Monday, July 4, 2016

'Mike and Dave Need Wedding Dates' review

Zac Efron's career shift from teen idol to R-rated comedy star has been unexpected to say the least. I don't even think that Seth Rogen believed he was creating a new comedian when he cast Efron in 2014's Neighbors. But somehow, Efron has gone with it, and he's more successful than ever before. Granted, his forays into the raunchy comedy genre have been a mixed bag. Neighbors is a 21st century classic, but Dirty Grandpa is one of the worst movies of the last few years. Efron's latest film, Mike and Dave Need Wedding Dates, sits comfortably in a nice middle ground between the two. It's a movie that is lacking in a few areas, but it's amiable and charming, slowly getting better as it moves along before reaching a fever pitch of hilarity. Efron, Modern Family star Adam DeVine, Aubrey Plaza, and Anna Kendrick make for a terrific cast, and it's not too hard to imagine the film potentially playing as a breakout summer hit.

Sorta kinda maybe based on a true story, Mike and Dave Need Wedding Dates has a plot that is pretty self-explanatory. Mike and Dave Stangle (DeVine and Efron, respectively) are two fun-loving brothers who party hard and think about the consequences later. As their father and mother (Stephen Root and Stephanie Faracy) discuss at the beginning of the movie, Mike and Dave have a tendency to come to family events and screw things up massively. Whether it's trampoline accidents or fireworks fiascos, Mike and Dave somehow manage to keep everyone else from having fun with their silly antics. And because of this, Mom and Dad have a request for the next family gathering. Jeanie, their younger sister, is getting married, and Mike and Dave are required to bring dates to the wedding.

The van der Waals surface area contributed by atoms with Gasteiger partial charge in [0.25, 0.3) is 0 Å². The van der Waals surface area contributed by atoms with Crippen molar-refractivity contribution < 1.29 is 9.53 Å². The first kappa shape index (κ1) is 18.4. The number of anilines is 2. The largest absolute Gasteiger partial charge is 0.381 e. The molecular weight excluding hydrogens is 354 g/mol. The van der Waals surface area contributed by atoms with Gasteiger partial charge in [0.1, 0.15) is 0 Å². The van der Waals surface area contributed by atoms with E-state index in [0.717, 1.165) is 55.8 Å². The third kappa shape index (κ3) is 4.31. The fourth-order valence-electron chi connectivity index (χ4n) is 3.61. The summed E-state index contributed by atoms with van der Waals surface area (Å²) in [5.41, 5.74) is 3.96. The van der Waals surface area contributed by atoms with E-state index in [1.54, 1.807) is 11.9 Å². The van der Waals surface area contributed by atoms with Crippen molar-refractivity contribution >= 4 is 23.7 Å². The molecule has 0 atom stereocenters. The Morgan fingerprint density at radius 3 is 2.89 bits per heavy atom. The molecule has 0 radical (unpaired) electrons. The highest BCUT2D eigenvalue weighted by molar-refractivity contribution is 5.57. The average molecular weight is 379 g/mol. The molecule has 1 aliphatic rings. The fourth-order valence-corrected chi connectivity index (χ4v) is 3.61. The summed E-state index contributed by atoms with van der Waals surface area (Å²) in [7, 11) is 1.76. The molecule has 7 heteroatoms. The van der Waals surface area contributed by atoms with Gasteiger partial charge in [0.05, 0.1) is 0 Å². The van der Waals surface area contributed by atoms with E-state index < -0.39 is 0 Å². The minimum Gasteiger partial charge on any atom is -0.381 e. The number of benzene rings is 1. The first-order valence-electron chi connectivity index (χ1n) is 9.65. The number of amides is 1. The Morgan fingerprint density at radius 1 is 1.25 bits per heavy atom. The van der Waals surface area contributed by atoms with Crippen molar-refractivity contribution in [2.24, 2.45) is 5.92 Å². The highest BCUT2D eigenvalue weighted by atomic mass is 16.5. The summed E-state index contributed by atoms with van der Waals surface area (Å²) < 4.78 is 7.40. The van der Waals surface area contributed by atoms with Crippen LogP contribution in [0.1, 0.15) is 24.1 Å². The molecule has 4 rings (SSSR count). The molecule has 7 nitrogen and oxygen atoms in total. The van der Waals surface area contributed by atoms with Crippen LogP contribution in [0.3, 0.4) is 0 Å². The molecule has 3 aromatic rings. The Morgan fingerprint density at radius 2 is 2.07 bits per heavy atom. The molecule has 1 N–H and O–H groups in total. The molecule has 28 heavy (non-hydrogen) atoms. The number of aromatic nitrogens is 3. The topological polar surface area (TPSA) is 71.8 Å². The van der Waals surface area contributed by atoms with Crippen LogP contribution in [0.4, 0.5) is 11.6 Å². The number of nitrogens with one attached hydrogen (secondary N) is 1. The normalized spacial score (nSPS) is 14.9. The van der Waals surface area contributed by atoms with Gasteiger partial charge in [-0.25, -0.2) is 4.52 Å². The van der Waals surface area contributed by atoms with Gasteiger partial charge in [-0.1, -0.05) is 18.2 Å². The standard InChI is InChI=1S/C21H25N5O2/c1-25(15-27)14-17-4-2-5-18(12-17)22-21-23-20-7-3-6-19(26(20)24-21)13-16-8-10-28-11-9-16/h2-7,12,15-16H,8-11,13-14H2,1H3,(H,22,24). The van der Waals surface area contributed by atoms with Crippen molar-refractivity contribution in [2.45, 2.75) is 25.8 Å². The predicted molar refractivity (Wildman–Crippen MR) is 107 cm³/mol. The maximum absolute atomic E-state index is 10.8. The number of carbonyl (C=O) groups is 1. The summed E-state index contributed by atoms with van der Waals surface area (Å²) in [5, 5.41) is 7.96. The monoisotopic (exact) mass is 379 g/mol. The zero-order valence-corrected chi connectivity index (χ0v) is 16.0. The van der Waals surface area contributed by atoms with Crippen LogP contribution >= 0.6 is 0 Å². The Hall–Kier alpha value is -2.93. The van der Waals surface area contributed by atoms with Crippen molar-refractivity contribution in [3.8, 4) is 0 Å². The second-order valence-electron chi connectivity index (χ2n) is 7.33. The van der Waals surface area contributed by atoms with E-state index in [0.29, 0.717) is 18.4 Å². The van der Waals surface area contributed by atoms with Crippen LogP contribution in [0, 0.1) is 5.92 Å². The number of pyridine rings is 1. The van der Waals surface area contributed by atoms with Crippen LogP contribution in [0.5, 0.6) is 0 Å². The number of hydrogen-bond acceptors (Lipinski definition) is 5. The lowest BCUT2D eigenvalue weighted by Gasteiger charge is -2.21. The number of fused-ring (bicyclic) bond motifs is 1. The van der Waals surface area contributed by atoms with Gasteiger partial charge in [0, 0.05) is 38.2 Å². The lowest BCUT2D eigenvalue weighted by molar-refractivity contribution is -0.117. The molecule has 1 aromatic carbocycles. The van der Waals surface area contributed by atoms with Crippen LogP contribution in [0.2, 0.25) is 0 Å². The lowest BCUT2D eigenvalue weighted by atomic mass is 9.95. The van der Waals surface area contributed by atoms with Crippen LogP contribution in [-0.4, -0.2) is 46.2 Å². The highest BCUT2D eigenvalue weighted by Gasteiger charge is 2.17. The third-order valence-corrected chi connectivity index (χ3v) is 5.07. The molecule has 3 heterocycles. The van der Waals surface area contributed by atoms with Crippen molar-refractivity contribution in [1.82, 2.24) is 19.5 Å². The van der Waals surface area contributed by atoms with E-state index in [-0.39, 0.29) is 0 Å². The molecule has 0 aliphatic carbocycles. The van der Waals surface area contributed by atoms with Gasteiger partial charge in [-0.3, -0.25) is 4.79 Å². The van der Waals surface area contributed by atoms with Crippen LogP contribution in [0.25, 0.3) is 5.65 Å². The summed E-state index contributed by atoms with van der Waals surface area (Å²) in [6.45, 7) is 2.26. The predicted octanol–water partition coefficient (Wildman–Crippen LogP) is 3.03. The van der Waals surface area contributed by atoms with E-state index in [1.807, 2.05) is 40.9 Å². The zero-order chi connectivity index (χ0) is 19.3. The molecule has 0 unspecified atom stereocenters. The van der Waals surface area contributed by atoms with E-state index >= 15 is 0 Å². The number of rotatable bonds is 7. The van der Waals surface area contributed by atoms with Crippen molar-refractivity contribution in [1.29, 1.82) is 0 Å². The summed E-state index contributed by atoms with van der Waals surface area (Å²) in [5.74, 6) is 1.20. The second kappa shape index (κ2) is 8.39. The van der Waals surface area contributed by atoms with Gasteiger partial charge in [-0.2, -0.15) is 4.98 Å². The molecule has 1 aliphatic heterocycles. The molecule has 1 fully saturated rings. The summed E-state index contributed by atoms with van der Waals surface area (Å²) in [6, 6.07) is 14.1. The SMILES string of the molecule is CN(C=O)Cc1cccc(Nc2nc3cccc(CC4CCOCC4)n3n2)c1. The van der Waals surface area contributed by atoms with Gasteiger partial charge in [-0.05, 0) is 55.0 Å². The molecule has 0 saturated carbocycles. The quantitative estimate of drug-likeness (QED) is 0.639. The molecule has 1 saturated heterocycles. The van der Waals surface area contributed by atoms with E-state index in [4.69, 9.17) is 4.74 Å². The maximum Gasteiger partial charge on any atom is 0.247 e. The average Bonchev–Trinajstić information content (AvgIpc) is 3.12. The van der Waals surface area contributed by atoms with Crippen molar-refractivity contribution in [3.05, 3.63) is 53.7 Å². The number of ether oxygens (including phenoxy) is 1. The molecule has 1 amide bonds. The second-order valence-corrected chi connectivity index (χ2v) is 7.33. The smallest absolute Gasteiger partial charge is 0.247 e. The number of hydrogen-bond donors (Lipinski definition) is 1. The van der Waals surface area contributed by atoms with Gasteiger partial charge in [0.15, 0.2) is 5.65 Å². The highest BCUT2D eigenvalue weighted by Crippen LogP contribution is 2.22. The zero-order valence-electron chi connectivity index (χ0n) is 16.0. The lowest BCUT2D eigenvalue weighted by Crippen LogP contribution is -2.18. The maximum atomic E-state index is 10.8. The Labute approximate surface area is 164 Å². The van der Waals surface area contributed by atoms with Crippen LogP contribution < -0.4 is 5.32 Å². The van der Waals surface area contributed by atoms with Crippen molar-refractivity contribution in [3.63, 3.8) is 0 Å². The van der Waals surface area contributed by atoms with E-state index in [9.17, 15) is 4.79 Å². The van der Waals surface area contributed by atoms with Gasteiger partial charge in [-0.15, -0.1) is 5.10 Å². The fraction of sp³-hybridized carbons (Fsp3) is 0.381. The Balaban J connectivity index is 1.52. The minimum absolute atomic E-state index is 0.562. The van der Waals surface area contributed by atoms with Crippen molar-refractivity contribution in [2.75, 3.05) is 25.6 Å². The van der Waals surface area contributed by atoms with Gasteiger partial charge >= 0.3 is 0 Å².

Initially, Mike and Dave resist the idea. Bringing dates to the wedding would kill their buzz, and it's just not something they're down for. However, after some pleading from their sister, they decide to do it just for her. Mike posts an ad on Craigslist, and all of a sudden, their desperate need for wedding dates becomes an internet sensation. After an appearance on the Wendy Williams Show, the boys catch the eye of Tatiana (Aubrey Plaza) and Alice (Anna Kendrick), two girls who are down in the dumps, having just lost their jobs after a drunken incident. They pounce on the idea of a free trip to Hawaii, and pretend to act like "nice girls" to catch the attention of Mike and Dave. The scheme works for a while- but how long can the girls keep it up before the boys realize something is up?

Mike and Dave Need Wedding Dates works well when it realizes what it should be. Yeah, the character moments can be kinda sweet, and there's a decent attempt to add some sense of poignancy to the proceedings. But ultimately, Mike and Dave is at its best and at its funniest when it is going for laughs, pushing the limits of the R rating with its raunchy audacity. Director Jake Szymanski and screenwriters Andrew Jay Cohen and Brendan O'Brien initially try to push for a movie that just isn't there, but as the film moves forward, the momentum picks up and it becomes a solid laugh riot. Szymanski is great at staging comic setpieces, and the screenwriters (who also wrote the Efron-starred Neighbors) have fun with the character moments. When Mike and Dave isn't trying too hard, it can be the perfect storm of light-hearted comic fun.